– Intro to Mark Horvath’s Linkedin page[/box]
In April 2011, truck-maker GMC made quite a cause marketing splash when they surprised Horvath with use of a vehicle for a year to tour Canada and the US.
GMC Communications Manager (and chief program initiator) Connie Burke and Mark Horvath spoke about this partnership at SOBCon Northwest in September (SOBCon conferences focus on strategies and tactics for merging your online and offline worlds into a successful business). I caught up with Connie afterward to ask a few questions about what it took to put this program together.
A Risky Departure from Traditional Programs
For Connie, selling this cause marketing effort to GMC leadership apparently wasn’t easy but timing was on her side.
“GM was going through a process of reinventing itself in an attempt to be more transparent while still engaging consumers, especially those that had written us off or maybe hadn’t engaged with us in some time. GM is a big corporation that has done everything by traditional means for a long time. A partnership with a social-media-focused homeless advocate like Mark was an incredibly risky proposition and a big departure from the way we were accustomed to operating. I was clear with our leadership that we wouldn’t be able to mandate logo placement or product mentions and that we’d have to take Mark’s lead on our brand’s visibility. But I firmly believed that the biggest risk would pay the biggest reward and that this was something we needed to do.”
Sharing Mark’s video interviews with homeless people with senior leadership was the clincher. “The human element in these videos is just so compelling that anyone who sees them understands the integrity with which they’re made. Mark’s work made my job easy.”
The partnership was far from a blind leap of faith on Connie’s part. She had met Mark Horvath over a year earlier and had been watching his efforts, his integrity and his results closely. She consulted SOBCon co-founder Liz Strauss about the most effective way for her large corporate brand to engage online and together, the two of them crafted GM’s sponsorship presence for SOBCon, centering around Mark and the car.
Although GMC’s gift and Mark’s subsequent tour have resulted in impressive media impressions, Connie notes, “It’s not just about the blog posts or traditional media impressions we receive. It’s the whole tone of the conversation that’s important to us. This message really resonates with people because we’re able to support Mark in his genuine, grass-roots effort. He’s making a real difference. After Mark’s visit, the Canadian Government has decided to enact legislation in support of the homeless population there. That’s significant.”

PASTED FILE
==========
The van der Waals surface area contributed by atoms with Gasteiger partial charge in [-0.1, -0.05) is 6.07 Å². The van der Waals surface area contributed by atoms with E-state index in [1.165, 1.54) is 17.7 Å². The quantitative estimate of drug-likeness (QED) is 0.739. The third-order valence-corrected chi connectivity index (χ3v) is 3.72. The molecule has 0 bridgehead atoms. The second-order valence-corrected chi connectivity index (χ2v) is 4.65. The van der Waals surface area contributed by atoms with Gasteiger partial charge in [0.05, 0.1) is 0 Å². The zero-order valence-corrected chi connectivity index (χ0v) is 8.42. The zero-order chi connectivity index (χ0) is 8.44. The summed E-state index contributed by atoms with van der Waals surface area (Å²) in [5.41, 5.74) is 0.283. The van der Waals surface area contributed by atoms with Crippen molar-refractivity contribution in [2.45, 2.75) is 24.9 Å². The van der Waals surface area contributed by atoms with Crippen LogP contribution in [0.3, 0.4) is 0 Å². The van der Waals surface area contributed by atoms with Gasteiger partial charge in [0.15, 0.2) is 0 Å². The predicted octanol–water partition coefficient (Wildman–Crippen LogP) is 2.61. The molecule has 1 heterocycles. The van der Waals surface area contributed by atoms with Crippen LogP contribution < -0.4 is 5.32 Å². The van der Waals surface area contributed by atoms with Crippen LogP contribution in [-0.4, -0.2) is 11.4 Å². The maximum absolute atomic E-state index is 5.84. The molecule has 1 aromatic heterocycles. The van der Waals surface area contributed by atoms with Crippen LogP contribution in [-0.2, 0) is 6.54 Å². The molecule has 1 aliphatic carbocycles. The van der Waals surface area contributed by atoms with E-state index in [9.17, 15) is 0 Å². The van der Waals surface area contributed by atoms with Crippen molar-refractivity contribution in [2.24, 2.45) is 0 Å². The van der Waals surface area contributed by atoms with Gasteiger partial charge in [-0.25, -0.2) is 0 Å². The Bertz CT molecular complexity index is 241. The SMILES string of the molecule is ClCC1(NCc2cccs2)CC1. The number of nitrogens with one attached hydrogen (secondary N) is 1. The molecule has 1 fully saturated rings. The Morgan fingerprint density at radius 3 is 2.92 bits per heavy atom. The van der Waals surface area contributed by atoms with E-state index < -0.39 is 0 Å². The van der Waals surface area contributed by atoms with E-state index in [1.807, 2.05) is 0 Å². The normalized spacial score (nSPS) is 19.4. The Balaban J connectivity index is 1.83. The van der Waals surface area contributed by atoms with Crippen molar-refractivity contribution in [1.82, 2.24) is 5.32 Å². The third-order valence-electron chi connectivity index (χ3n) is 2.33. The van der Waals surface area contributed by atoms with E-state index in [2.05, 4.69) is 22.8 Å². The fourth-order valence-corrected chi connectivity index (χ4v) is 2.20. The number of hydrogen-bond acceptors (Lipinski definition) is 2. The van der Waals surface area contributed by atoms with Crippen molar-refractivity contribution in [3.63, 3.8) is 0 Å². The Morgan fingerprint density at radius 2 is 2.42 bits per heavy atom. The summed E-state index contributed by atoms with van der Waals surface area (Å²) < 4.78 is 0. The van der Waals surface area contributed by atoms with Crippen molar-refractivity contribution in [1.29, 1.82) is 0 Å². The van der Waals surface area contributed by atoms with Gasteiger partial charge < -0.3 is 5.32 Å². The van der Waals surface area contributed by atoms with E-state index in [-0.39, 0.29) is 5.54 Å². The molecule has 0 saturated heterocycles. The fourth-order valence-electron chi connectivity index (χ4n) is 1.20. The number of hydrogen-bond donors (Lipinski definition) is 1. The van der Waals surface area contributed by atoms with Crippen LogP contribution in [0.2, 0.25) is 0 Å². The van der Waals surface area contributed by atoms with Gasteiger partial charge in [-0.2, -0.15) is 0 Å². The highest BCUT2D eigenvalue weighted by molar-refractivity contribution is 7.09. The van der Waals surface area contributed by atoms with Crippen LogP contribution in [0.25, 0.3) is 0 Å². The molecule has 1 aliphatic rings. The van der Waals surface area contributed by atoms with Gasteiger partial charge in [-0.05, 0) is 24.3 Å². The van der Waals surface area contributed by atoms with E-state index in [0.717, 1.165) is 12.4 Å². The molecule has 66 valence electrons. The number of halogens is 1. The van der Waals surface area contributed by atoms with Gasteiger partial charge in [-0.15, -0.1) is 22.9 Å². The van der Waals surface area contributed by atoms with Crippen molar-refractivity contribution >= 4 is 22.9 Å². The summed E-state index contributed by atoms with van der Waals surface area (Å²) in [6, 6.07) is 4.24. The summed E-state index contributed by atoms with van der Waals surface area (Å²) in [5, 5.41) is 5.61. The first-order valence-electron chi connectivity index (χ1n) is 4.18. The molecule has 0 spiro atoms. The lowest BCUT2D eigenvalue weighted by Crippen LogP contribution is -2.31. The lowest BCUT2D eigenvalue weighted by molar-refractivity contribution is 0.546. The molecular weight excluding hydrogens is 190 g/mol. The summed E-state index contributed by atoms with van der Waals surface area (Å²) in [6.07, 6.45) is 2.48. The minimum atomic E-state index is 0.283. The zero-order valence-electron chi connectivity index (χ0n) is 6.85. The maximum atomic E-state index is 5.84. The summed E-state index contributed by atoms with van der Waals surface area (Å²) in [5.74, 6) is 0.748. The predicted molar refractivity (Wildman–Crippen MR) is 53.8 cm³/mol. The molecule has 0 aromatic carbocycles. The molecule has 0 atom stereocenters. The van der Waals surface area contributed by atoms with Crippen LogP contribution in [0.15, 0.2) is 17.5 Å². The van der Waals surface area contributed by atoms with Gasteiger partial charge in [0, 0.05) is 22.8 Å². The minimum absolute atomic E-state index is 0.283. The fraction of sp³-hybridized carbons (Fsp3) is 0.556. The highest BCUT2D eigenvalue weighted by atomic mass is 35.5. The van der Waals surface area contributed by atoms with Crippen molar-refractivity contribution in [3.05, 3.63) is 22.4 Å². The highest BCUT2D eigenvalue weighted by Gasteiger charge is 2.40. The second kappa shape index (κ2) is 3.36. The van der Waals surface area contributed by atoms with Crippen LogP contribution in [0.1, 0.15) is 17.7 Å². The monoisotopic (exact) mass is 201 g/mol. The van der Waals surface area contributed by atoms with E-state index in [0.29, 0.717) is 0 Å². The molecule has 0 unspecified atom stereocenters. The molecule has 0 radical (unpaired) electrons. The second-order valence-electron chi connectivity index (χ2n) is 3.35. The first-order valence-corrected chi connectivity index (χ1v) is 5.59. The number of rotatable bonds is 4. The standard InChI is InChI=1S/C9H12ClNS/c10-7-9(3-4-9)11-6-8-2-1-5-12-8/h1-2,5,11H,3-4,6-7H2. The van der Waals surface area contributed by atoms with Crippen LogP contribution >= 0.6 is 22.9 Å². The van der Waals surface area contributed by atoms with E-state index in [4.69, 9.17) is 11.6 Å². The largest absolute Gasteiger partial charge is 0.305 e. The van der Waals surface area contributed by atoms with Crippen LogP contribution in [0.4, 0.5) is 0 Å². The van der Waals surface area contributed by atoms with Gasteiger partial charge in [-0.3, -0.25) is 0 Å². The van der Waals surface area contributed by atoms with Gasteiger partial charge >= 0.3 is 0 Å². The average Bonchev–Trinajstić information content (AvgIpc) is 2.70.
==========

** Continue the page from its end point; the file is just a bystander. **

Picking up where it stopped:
Pressed further about the business benefits to GM, Connie shares, “I can point to specific vehicle sales I’ve made as a result of this partnership. I’m not in a traditional sales role but (I play in the “consideration” arena) but every single sale is significant. Our grassroots program has proven to change entrenched opinions to more positive associations with both our products and brands. For me, it’s more about forming relationships and then keeping people in the family and connected with what’s happening at GM.”
Surprises Along the Way
There have been a few surprises along Mark’s tour, both good and bad, from Connie’s perspective.
On the negative side: “Mark’s gotten a lot of visibility, which is great. But with that visibility sometimes comes jealousy and criticism from people who are involved in the cause, but not getting the same public attention that Mark has earned. Recently, there have been several detractors who have been very vocal on social media and other channels. It’s unfortunate, but at the same time it says he must be doing something right.”
On the positive: “Mark pulled into a GM dealer last week and the dealer bent over backwards to make him feel welcome as they serviced the vehicle. As he was leaving, the dealer presented a completely unsolicited $1,000 check to the local homeless organization on his behalf. That was truly amazing. I had no idea they had planned to do that.”
It’s Not About the Car
This statement from Mark Horvath sums up this amazing cause partnership from genesis to execution, “It’s not about the car. It’s about the relationship.” Connie Burke concurs, “I heartily agree. Relationships are the fuel in the tank.”
What do you think about GMC’s efforts with Mark Horvath? What’s been your experience selling “risky” cause campaigns?
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